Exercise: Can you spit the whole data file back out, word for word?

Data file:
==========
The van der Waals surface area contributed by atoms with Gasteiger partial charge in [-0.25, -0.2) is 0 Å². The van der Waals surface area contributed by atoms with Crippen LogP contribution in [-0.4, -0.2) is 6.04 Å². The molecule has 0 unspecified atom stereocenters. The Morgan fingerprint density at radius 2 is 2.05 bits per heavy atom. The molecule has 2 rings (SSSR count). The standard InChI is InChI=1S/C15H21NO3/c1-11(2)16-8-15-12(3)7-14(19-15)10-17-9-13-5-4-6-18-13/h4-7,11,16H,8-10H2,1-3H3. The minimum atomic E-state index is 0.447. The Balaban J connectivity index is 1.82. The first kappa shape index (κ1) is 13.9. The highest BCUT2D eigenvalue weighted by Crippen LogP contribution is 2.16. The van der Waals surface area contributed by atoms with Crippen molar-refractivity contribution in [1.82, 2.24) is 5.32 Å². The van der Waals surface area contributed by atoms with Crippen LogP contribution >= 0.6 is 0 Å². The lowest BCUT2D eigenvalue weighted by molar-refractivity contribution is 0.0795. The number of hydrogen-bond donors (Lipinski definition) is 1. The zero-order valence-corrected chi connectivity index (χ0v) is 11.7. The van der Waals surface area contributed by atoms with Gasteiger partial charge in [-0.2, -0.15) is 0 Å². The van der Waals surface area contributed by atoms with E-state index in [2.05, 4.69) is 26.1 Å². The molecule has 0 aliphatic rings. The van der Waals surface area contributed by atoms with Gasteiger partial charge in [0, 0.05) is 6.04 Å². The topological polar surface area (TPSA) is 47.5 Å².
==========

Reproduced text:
The van der Waals surface area contributed by atoms with Gasteiger partial charge in [-0.25, -0.2) is 0 Å². The van der Waals surface area contributed by atoms with Crippen LogP contribution in [-0.4, -0.2) is 6.04 Å². The molecule has 0 unspecified atom stereocenters. The Morgan fingerprint density at radius 2 is 2.05 bits per heavy atom. The molecule has 2 rings (SSSR count). The standard InChI is InChI=1S/C15H21NO3/c1-11(2)16-8-15-12(3)7-14(19-15)10-17-9-13-5-4-6-18-13/h4-7,11,16H,8-10H2,1-3H3. The minimum atomic E-state index is 0.447. The Balaban J connectivity index is 1.82. The first kappa shape index (κ1) is 13.9. The highest BCUT2D eigenvalue weighted by Crippen LogP contribution is 2.16. The van der Waals surface area contributed by atoms with Crippen molar-refractivity contribution in [1.82, 2.24) is 5.32 Å². The van der Waals surface area contributed by atoms with Crippen LogP contribution >= 0.6 is 0 Å². The lowest BCUT2D eigenvalue weighted by molar-refractivity contribution is 0.0795. The number of hydrogen-bond donors (Lipinski definition) is 1. The zero-order valence-corrected chi connectivity index (χ0v) is 11.7. The van der Waals surface area contributed by atoms with Gasteiger partial charge in [-0.2, -0.15) is 0 Å². The van der Waals surface area contributed by atoms with E-state index in [2.05, 4.69) is 26.1 Å². The molecule has 0 aliphatic rings. The van der Waals surface area contributed by atoms with Gasteiger partial charge in [0, 0.05) is 6.04 Å². The topological polar surface area (TPSA) is 47.5 Å².